Peak Fed = Peak geopolitical stability? There is still commodity supply risk, despite oil’s decline in the wake of the surprise October 7 attacks on Israel. We think this price decline reflects major powers’ efforts to keep the conflict from escalating, but it does not mark the end of geopolitical risk. Since the October 7 attacks on Israel by Hamas, oil prices are down over 10%, contrary to a knee-jerk expectation of $100 oil following this spike in geopolitical risk. To us, oil’s underperformance relative to the geopolitical “noise” is almost entirely a reflection of the US and key regional powers’ efforts to keep the conflict from spilling into a broader one. Given the obvious capacity for this conflict to escalate, our flashlight only goes out a few months on this topic, but it seems to us that the intent and interest of the US, its Sunni allies, Iran, Saudi Arabia, and China point in the direction of stability. Israel and events may not cooperate, of course, but Israeli Prime Minister Benjamin Netanyahu’s political vulnerability at home is also appearing to be a constraint on escalation for now. Looking further out, this conflict has much that could easily spill into a conflict with more serious market implications. Sunni nations need to avoid looking like vassals and Israel’s actions need to be modulated to reduce the risk of a rising “Arab street”, but is this likely? For now, containment of the crisis is actually happening. It might not continue, of course. But, our point is that oil’s weakness in the wake of October 7 is the result of a common front against escalation against key powers surrounding the actual conflict, which looks fragile. Supply risk to commodities, generally speaking, is still the key long-term fact. The example of uranium is instructive. Uranium spiked following the coup in Niger, a heretofore important supplier to France. Like a number of commodities, uranium supply can be very concentrated, and Kazakhstan happens to produce 40% of global uranium. In any case, our point is that geopolitics still point to supply risk, but this doesn’t mean there’s a catalyzing event every quarter. The chart below shows that one simply has to be ready for it. As such, we’re chalking up oil’s weakness in the wake of October 7 to a configuration of restraint and containment. The geopolitical risk is still there, just contained.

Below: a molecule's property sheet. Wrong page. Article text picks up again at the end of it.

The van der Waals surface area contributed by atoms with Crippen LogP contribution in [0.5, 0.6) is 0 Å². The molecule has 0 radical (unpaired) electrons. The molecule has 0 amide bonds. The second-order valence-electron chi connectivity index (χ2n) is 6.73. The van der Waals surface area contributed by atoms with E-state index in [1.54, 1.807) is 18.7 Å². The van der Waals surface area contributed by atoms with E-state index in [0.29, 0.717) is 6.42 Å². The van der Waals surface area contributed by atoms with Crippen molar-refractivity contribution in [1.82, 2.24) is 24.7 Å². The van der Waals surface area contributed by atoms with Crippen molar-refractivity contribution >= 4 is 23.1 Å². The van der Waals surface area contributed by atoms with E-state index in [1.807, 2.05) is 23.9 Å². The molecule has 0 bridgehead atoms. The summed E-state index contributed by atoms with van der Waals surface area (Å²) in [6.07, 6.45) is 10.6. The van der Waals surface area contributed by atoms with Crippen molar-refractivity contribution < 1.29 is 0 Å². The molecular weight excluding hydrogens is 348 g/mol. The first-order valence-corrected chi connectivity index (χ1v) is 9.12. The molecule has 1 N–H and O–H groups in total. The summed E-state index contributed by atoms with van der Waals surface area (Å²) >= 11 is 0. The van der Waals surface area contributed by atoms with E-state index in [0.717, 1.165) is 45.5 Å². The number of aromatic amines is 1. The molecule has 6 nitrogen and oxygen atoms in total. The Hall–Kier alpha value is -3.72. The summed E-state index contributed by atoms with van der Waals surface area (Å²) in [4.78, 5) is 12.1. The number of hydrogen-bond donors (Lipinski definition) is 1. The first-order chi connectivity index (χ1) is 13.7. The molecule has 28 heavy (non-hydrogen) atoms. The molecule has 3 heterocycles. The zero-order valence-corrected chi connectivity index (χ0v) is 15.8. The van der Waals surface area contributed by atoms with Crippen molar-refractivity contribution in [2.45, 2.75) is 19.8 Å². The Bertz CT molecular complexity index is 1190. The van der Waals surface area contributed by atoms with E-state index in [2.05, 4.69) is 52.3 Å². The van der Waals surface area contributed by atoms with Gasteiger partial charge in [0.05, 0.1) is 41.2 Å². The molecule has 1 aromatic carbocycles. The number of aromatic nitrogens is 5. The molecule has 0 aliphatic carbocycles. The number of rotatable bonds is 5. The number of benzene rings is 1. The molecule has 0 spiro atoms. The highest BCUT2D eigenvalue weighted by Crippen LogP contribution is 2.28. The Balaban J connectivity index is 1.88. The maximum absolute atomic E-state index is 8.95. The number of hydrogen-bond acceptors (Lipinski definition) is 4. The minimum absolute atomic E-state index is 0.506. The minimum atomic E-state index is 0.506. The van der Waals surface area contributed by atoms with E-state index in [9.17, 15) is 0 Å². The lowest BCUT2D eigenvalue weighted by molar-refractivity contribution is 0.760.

Exhibit 1 – Uranium Reacts to Geopolitical Risk
Source: Bloomberg As of November 15, 2023.
Nobody is giving China credit. In addition to a litany of what could add up to a “stimulus package” (including housing-focused spending, encouragements to reschedule domestic liabilities), the government just announced an outright 0.8% of GDP pure fiscal stimulus. And yet, we found surveys at recent IMF meetings showing that nobody was receptive to good news about China, with less than 5% of respondents indicating any interest in investing in China in 2024. This is too extreme a position, in our opinion, regardless of the long-term trajectory of US/China relations. And, in corporate bonds there are plenty of prices that reflect this extreme bearishness (this is important because the Chinese Government Bond market shows no signs of stress and no signs of value). We continue to be constructive on selective Chinese corporate bonds, which we accumulated during this year’s sell-off.